First of all, despite the fact that we’ve now been posting again for two weeks, I want to say welcome back!
It’s been at least a year or two since we slowed our interaction with the Warhammer community, but with the recent release of 8th edition of Warhammer 40k we’ve found ourselves drawn back in to a system that seems to lack the overcomplicated rules-lawyer mindset that pervaded so much of the 7th Ed scene.
Instead it looks like we’ve ended up with a relatively simple set of rules that are difficult to misinterpret or exploit, and the layering of complexity as new codexes are released seems to be keeping the community engaged. The new additions of stratagems and command points have lent a bit of fresh air to the game, and you can now expect even the most vanilla list to have elements of unpredictability.
But enough about all that, if you’re reading this you’re probably already playing the game, and you know what you like and what you don’t about this brave new world of Warhammer 40k.
As you may remember I’m the resident Imperial Guardsman in the team, and over the next couple of weeks I’ll be taking some time to share my experiences with the new Astra Militarum codex, as well as highlight a few things any Guard player should know to get the most from their units.
Please note that all of these opinions are my own, and all refer to the state of the Astra Militarum codex following the release of the first Chapter Approved from 2017.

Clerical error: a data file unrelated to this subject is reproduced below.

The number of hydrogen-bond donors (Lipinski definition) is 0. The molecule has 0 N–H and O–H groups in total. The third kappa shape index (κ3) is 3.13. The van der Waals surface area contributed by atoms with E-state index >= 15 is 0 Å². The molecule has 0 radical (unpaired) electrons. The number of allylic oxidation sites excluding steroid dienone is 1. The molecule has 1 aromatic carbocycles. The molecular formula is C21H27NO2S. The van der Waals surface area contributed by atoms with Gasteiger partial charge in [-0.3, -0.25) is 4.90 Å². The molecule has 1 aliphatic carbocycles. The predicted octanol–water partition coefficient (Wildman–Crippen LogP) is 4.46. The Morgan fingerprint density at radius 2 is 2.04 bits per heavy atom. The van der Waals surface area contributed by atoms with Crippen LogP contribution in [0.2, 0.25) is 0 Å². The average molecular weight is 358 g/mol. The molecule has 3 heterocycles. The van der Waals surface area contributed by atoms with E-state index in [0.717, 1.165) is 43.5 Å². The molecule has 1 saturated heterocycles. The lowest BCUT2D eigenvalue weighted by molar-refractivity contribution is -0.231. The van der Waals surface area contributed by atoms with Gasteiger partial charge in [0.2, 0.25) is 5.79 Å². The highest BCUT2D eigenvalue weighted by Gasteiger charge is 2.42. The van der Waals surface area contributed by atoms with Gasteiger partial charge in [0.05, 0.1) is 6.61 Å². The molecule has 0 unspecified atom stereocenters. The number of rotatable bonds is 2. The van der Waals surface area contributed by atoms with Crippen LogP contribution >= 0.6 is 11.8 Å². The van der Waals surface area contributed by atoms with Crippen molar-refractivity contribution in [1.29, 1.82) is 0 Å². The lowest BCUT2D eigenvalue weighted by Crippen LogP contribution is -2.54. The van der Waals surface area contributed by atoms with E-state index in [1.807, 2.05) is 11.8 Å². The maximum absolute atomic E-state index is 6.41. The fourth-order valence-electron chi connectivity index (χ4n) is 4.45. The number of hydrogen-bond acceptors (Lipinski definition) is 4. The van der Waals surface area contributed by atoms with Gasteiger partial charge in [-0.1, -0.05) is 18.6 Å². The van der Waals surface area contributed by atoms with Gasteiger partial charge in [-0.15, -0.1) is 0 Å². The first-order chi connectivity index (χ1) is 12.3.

Today’s lecture will be on the new Regiment Focus.
I’ve always played Catachans – I first fell in love with the fluff and the models when I first started collecting more than 10 years ago and they actually had a codex to themselves. While I’ve supplemented my army every now and then with anything from Chaos Space Marines, White Scars bikers, Inquisitors, or most recently Mechanicus, I’ve continued to hold Catachan Jungle Fighters as the core of my collection.
So imagine my glee when regimental doctrines were announced for the new codex, and the Catachan doctrine happened to arguably one of the most powerful augments to both infantry and mechanised units. An additional strength point would have been enough to satisfy me (it turns a Company or Platoon Commander with a power sword into a lightly armoured Space Marine Captain for a fraction of the cost), but additional leadership within 6” of any Catachan officer was a nice fluffy touch.
The big bonus however was the vehicle boost, allowing any vehicle to reroll the dice made when determining the number of attacks for a random attack weapon (e.g. a heavy flamer). This is an enormous boost for any vehicle armed with such a weapon, but seems to be most effective when utilised with flamers – particularly since this ability can be used for one dice on EACH WEAPON that determines its attacks this way. I’ve found Catachan Chimeras armed with double heavy flamers to be an intimidating unit in most games, not to mention dedicated clearance units like Hellhounds or Scout Sentinels. For a little over one hundred points you can roll around with your 12” move on a T7 chassis and dump your objective secured infantry wherever they’re needed, providing formidable close firepower while you’re at it to clean up enemy light infantry or light vehicles.